Reply

    • Sallyreplied on January 4th, 2014 at 3:41 pm

      And I thought I was marrying the cookie monster. ;) Happy you liked these! Thanks Diane.

      Reply

  15. #
    75
    Danielleposted January 6, 2014 at 5:28 pm

    These are yummy! We were bored today (blizzard yesterday, 30-40 degrees BELOW zero today) so we just made these! The kiddos and adults all like :) Thank you!

    Reply

    • Sallyreplied on January 6th, 2014 at 6:24 pm

      Danielle, the weather here lately in Maryland has been frigid! Tomorrow we’ll see a low of 7 degrees. Which definitely is no where near as bad as your blizzard but still cold for this area! So happy you enjoyed these cupcakes.

      Reply

  16. #
    76
    Amy Davisposted January 12, 2014 at 12:42 pm

    My cookies are scrumpdillicious! But, very dark? The molasses and dark brown sugar made them much darker than your are? And I don’t mind, of-course, except they really don’t look like pumpkin cookies, per se.

    Reply

    • Sallyreplied on January 12th, 2014 at 2:51 pm

      Hey Amy! It could just be the lighting. And the type of molasses. If you are using dark or blackstrap molasses, that is why. I’m happy you like them!

      Reply

  17. #
    77
    Juliaposted January 19, 2014 at 3:41 pm

    I have a can of pumpkin pie filling instead of pumpkin puree from Christmas. I’d love to use that instead but I wouldn’t know where to begin. This looks so delicious! I’ll bookmark this for when I have pumpkin puree!

    Reply

    • Sallyreplied on January 20th, 2014 at 8:32 am

      Yes, definitely need pure pumpkin puree for these cookies. Let me know if you give them a try sometime!

      Reply

  18. #
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    Jenposted February 9, 2014 at 11:03 am

    I substituted some of the butter for coconut oil (3/4 cup coconut oil:1/4 cup butter) and used spelt flour. They were crispy on the outside and chewy on the inside. Next time, I will try switching blackstrap molasses for fancy molasses and I might try reducing the granulated sugar. I hope the cookies will still be crispy. Thanks for a great recipe!!!

    Reply

  19. #
    79
    Rachaelposted February 9, 2014 at 3:14 pm

    Hi Sally. These look incredible and sound delicious! Being an avid reader of your blog, I know you have many oatmeal cookie recipes. You also have a “tried and true” chocolate chip cookie recipe as well as chocolate and peanut butter cookie recipes. I was wondering if you have a good old fashioned “tried and true” recipe for oatmeal raisin cookies?

    Just plain ones, oatmeal cookies are pretty much my favorite (especially with chocolate or peanut butter…or both!). So I was wondering if you have a go to recipe for plain oatmeal raisin cookies that you could share? Thanks!!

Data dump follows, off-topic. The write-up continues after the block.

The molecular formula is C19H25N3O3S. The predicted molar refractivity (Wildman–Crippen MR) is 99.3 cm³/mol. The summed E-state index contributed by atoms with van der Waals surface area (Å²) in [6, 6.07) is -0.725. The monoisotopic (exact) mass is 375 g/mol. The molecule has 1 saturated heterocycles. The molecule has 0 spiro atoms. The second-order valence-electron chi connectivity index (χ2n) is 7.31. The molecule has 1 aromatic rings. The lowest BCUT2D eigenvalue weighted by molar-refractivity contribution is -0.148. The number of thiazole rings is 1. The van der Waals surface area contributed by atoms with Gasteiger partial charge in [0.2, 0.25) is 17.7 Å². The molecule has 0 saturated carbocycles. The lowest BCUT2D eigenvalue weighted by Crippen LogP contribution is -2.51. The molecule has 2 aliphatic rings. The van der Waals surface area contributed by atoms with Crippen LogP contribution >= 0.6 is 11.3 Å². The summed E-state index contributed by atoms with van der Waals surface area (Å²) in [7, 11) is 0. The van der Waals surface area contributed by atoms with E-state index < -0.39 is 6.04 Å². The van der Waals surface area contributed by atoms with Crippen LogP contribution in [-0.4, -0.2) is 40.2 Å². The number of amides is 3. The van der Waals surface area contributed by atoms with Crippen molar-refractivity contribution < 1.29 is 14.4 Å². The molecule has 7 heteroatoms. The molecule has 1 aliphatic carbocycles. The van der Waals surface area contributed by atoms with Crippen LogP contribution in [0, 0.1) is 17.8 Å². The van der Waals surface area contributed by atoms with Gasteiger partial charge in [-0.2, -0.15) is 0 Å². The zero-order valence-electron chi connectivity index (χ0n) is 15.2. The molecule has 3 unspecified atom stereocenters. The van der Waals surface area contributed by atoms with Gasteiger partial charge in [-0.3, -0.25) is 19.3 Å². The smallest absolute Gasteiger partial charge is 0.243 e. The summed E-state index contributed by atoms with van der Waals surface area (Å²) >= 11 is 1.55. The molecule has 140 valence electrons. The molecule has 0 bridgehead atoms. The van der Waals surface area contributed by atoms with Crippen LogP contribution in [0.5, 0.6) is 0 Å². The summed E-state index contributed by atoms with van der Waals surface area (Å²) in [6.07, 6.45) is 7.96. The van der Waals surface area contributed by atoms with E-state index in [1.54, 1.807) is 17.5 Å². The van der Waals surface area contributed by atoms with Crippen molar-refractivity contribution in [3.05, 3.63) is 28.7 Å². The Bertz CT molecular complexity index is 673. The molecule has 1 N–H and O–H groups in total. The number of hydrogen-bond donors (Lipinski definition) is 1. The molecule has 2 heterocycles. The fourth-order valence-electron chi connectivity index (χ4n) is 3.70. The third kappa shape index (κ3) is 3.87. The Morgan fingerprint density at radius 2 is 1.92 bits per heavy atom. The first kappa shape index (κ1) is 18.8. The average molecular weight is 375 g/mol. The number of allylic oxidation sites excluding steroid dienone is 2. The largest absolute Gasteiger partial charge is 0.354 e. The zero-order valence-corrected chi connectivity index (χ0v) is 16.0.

Reply

  20. #
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    Loriposted March 13, 2014 at 10:02 pm

    I am in LOVE! It is starting to get hot here in the desert so time to pull out some of my pumpkin. Was hunting around and found this recipe. SO HAPPY I DID!!
    These cookies are amazing. I used milk chocolate chip cookies and pecans.
    How long did you leave on the cookie sheets to cool?

    Reply

    • Sallyreplied on March 14th, 2014 at 10:12 am

      Hi Lori! I leave them on the cookie sheets to cool for about 10 minutes. Then gobble them up. They’re the best! Thanks for reporting back.

      Reply

  21. #
    81
    Melissaposted April 8, 2014 at 4:51 pm

    I just had to tell you that I absolutely adore this recipe. I found it last fall while looking for pumpkin recipes, and it’s been a great success every time. I always tend to have half-used bags of chips or dried fruit in my cupboard left over from other baking projects, so it’s also a fantastic recipe to use up some of those extras. I was inspired to write in after I brought a batch to work (the last of my white chocolate chips, butterscotch chips, and dried cranberries) and immediately had a coworker hunt me down to rave about them.

    In case any of your readers are curious, I’m at 5,000 ft and these cookies bake up perfectly. I increase the baking time a few minutes to firm them up a bit more, but they’re still moist.

    Reply

    • Sallyreplied on April 8th, 2014 at 9:34 pm

      Hey Melissa! I’m so glad that you love these pumpkin cookies so much. They’re clearly my favorite too! Great to know about your altitude too – very helpful for other readers I’m sure! I love them with butterscotch. So good!

      Reply

  22. #
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    Katherine Tishposted June 3, 2014 at 10:17 pm

    Sally,
    The oatmeal pumpkin cookies look delicious. I’m hoping to give them a try this coming weekend. Thanks for sharing.

    Reply

  23. #
    83
    Katrinaposted June 18, 2014 at 3:01 pm

    Wow! Just made these with banana instead of pumpkin (because it’s June) and used chocolate chips and coconut as my add-ins (and used whole wheat flour). They are delicious! Thank you!

    Reply